Borobudur also spelled Barabuḍur or Baraboedoer (Indonesian: Candi Borobudur, Javanese: ꦕꦤ꧀ꦣꦶꦧꦫꦧꦸꦣꦸꦂ, romanized: Candhi Barabudhur) is one of the most important Buddhist sites in the world and certainly one of Indonesia’s most famous landmarks. Set in lush, tropical surroundings, with mountains and volcanoes rising in the distance, the site is visually stunning and soothingly peaceful.
It is a 9th-century Mahayana Buddhist temple in Magelang Regency, not far from the town of Muntilan, in Central Java, Indonesia. It is the world’s largest Buddhist temple. The temple consists of nine stacked platforms, six square and three circular, topped by a central dome. It is decorated with 2,672 relief panels and 504 Buddha statues. The central dome is surrounded by 72 Buddha statues, each seated inside a perforated stupa.
The Borobudur monument combines the symbolic forms of the stupa (a Buddhist commemorative mound usually containing holy relics), the temple mountain (based on Mount Meru of Hindu mythology), and the mandala (a mystic Buddhist symbol of the universe, combining the square as earth and the circle as heaven). The style of Borobudur was influenced by Indian Gupta and post-Gupta art. The monument was designated a UNESCO World Heritage Site in 1991.
Built-in the 9th century during the reign of the Sailendra Dynasty, the temple design follows Javanese Buddhist architecture, which blends the Indonesian indigenous cult of ancestor worship and the Buddhist concept of attaining Nirvana. The temple demonstrates the influences of Gupta art that reflects India’s influence on the region, yet there are enough indigenous scenes and elements incorporated to make Borobudur uniquely Indonesian. The monument is a shrine to the Lord Buddha and a place for Buddhist pilgrimage. The pilgrim journey begins at the base of the monument and follows a path around the monument, ascending to the top through three levels symbolic of Buddhist cosmology: Kāmadhātu (the world of desire), Rūpadhātu (the world of forms) and Arūpadhātu (the world of formlessness). The monument guides pilgrims through an extensive system of stairways and corridors with 1,460 narrative relief panels on the walls and the balustrades. Borobudur has one of the largest and most complete ensembles of Buddhist reliefs in the world.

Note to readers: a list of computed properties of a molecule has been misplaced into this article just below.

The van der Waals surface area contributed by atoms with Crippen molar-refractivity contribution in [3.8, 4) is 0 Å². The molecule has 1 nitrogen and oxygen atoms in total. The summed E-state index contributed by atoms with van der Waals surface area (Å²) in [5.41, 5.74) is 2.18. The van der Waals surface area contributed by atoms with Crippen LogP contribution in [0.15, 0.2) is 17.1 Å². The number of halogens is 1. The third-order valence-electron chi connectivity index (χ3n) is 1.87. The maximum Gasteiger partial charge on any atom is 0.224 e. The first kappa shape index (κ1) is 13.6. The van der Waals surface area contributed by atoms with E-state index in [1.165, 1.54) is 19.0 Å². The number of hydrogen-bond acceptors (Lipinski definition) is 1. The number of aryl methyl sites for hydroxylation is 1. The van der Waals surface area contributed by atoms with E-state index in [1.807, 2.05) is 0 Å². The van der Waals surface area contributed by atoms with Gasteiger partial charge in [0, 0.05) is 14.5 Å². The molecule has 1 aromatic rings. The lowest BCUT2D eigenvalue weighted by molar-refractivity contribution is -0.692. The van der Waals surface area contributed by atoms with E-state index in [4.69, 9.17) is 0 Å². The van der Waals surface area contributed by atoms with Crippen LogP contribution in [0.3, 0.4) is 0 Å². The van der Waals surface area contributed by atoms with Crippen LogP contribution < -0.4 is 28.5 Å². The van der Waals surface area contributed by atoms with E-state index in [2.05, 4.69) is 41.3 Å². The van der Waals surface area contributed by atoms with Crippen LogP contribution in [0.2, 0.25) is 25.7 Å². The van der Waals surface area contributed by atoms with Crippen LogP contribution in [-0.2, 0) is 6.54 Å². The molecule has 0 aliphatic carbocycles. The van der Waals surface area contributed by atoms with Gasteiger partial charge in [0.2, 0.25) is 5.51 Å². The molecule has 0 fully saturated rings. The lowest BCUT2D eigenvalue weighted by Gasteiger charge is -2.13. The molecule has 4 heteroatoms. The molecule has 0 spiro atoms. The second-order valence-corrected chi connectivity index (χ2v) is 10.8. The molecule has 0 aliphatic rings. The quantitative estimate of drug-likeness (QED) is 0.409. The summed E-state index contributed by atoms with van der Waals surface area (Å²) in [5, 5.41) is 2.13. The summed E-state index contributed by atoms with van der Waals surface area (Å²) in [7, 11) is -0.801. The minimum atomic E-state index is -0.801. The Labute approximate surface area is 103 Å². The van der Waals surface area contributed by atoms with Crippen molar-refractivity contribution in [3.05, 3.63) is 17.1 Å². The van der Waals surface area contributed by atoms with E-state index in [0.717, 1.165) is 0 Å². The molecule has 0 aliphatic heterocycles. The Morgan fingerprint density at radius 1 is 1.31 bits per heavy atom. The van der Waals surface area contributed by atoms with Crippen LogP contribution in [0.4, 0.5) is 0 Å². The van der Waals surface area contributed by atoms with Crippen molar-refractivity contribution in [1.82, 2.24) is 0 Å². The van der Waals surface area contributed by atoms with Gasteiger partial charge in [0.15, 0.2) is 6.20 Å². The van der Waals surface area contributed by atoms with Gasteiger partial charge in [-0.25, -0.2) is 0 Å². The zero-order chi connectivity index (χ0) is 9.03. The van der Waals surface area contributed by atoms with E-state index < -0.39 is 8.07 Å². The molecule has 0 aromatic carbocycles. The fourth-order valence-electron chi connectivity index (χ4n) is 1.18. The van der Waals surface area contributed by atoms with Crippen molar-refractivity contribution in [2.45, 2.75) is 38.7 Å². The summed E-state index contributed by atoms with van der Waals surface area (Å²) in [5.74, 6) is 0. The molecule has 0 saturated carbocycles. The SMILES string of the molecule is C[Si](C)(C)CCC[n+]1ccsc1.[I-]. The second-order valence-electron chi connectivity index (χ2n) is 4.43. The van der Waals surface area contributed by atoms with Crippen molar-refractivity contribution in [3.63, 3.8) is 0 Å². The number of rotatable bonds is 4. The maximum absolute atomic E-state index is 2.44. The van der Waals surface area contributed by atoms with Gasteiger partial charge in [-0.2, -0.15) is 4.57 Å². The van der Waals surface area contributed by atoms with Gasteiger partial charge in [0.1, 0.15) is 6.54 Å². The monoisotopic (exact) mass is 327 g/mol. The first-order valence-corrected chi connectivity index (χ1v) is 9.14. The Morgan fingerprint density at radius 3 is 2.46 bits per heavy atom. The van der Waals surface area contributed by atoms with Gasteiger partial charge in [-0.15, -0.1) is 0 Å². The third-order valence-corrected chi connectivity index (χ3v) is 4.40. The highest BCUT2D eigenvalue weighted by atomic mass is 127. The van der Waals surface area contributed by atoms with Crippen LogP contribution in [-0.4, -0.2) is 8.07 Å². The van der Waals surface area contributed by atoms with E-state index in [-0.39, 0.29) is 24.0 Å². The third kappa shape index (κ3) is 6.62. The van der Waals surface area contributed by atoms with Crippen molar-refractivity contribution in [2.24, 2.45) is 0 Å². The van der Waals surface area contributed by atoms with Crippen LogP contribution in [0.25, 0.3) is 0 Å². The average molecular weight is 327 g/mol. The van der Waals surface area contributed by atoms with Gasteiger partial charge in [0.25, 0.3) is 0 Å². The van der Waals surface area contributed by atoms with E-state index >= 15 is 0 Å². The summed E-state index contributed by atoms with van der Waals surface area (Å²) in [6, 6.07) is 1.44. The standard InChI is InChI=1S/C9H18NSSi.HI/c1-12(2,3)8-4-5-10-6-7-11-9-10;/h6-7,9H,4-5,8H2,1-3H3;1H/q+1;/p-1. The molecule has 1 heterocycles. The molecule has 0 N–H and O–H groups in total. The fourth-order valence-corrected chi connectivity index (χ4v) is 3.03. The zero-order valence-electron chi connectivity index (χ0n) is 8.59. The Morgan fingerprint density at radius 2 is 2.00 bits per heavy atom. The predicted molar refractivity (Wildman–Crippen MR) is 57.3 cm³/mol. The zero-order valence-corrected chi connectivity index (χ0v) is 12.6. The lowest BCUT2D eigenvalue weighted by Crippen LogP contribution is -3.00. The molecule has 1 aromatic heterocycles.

Borobudur covers an enormous area, measuring 123 x 123 meters. The monument is a marvel of design, decorated with 2,672 relief panels and 504 Buddha statues. The architecture and stonework of this temple has no equal. And it was built without using any kind of cement or mortar! The structure is like a set of massive interlocking Lego blocks held together without any glue.
The story of the Borobudur Temple begins with the Shailendra Dynasty (sometimes spelled Syailendra). This ruling family concentrated their power in central Java in the 8th century CE, and grew to control all of Java and parts of Sumatra. Some scholars think that the Shailendra came to Indonesia from India, while others think they were native to the island. Regardless, they clearly had some cultural connections to India and were major proponents of Mahayana Buddhism, which they actively spread across Indonesia.
Their biggest achievement was the Borobudur Temple, which was built over roughly 1,200 years from the 8th through 9th centuries. What they accomplished was an engineering marvel for the time; the 95-foot tall step pyramid is made of locally sourced stone set without mortar.